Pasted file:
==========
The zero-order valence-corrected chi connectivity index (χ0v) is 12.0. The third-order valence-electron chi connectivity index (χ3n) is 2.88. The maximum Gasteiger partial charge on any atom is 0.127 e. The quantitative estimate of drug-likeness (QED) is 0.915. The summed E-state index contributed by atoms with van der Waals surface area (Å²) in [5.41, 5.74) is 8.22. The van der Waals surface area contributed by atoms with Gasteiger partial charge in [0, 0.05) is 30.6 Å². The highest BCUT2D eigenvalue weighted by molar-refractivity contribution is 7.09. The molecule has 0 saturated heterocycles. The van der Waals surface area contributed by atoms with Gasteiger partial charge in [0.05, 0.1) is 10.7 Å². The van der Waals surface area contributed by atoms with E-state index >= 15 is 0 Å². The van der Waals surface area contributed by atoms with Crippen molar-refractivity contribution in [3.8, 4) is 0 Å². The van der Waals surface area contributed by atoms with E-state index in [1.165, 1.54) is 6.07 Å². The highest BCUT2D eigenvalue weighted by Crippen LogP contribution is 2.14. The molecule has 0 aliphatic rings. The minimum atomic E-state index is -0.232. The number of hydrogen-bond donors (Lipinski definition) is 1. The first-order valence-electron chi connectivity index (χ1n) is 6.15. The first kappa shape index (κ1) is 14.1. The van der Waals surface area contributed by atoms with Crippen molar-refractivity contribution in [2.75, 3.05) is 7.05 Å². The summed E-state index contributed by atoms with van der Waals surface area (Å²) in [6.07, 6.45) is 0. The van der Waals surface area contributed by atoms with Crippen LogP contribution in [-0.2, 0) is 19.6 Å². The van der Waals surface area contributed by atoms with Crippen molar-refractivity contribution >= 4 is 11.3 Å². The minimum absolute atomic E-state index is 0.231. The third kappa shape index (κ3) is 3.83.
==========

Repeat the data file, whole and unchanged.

The zero-order valence-corrected chi connectivity index (χ0v) is 12.0. The third-order valence-electron chi connectivity index (χ3n) is 2.88. The maximum Gasteiger partial charge on any atom is 0.127 e. The quantitative estimate of drug-likeness (QED) is 0.915. The summed E-state index contributed by atoms with van der Waals surface area (Å²) in [5.41, 5.74) is 8.22. The van der Waals surface area contributed by atoms with Gasteiger partial charge in [0, 0.05) is 30.6 Å². The highest BCUT2D eigenvalue weighted by molar-refractivity contribution is 7.09. The molecule has 0 saturated heterocycles. The van der Waals surface area contributed by atoms with Gasteiger partial charge in [0.05, 0.1) is 10.7 Å². The van der Waals surface area contributed by atoms with E-state index >= 15 is 0 Å². The van der Waals surface area contributed by atoms with Crippen molar-refractivity contribution in [3.8, 4) is 0 Å². The van der Waals surface area contributed by atoms with E-state index in [1.165, 1.54) is 6.07 Å². The highest BCUT2D eigenvalue weighted by Crippen LogP contribution is 2.14. The molecule has 0 aliphatic rings. The minimum atomic E-state index is -0.232. The number of hydrogen-bond donors (Lipinski definition) is 1. The first-order valence-electron chi connectivity index (χ1n) is 6.15. The first kappa shape index (κ1) is 14.1. The van der Waals surface area contributed by atoms with Crippen molar-refractivity contribution in [2.75, 3.05) is 7.05 Å². The summed E-state index contributed by atoms with van der Waals surface area (Å²) in [6.07, 6.45) is 0. The van der Waals surface area contributed by atoms with Crippen LogP contribution in [-0.2, 0) is 19.6 Å². The van der Waals surface area contributed by atoms with Crippen molar-refractivity contribution >= 4 is 11.3 Å². The minimum absolute atomic E-state index is 0.231. The third kappa shape index (κ3) is 3.83.